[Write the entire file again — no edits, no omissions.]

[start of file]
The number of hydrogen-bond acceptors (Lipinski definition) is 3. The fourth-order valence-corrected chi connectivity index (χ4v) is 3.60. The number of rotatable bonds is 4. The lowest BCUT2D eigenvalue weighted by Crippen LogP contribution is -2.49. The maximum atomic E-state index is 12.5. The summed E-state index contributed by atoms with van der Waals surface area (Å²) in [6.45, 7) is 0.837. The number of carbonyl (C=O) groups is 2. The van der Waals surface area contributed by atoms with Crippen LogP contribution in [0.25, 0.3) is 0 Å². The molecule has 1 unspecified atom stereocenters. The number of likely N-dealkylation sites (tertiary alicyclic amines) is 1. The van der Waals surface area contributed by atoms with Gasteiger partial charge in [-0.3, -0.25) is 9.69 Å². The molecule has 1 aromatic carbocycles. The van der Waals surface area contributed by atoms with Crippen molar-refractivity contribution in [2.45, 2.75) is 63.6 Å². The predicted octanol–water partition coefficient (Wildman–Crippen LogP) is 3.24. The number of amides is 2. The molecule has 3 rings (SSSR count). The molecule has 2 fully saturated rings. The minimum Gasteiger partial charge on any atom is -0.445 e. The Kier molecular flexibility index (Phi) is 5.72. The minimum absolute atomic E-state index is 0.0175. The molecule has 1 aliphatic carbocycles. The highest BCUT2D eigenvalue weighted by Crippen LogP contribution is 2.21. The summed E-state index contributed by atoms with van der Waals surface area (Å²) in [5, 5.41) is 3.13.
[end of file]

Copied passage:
The number of hydrogen-bond acceptors (Lipinski definition) is 3. The fourth-order valence-corrected chi connectivity index (χ4v) is 3.60. The number of rotatable bonds is 4. The lowest BCUT2D eigenvalue weighted by Crippen LogP contribution is -2.49. The maximum atomic E-state index is 12.5. The summed E-state index contributed by atoms with van der Waals surface area (Å²) in [6.45, 7) is 0.837. The number of carbonyl (C=O) groups is 2. The van der Waals surface area contributed by atoms with Crippen LogP contribution in [0.25, 0.3) is 0 Å². The molecule has 1 unspecified atom stereocenters. The number of likely N-dealkylation sites (tertiary alicyclic amines) is 1. The van der Waals surface area contributed by atoms with Gasteiger partial charge in [-0.3, -0.25) is 9.69 Å². The molecule has 1 aromatic carbocycles. The van der Waals surface area contributed by atoms with Crippen molar-refractivity contribution in [2.45, 2.75) is 63.6 Å². The predicted octanol–water partition coefficient (Wildman–Crippen LogP) is 3.24. The number of amides is 2. The molecule has 3 rings (SSSR count). The molecule has 2 fully saturated rings. The minimum Gasteiger partial charge on any atom is -0.445 e. The Kier molecular flexibility index (Phi) is 5.72. The minimum absolute atomic E-state index is 0.0175. The molecule has 1 aliphatic carbocycles. The highest BCUT2D eigenvalue weighted by Crippen LogP contribution is 2.21. The summed E-state index contributed by atoms with van der Waals surface area (Å²) in [5, 5.41) is 3.13.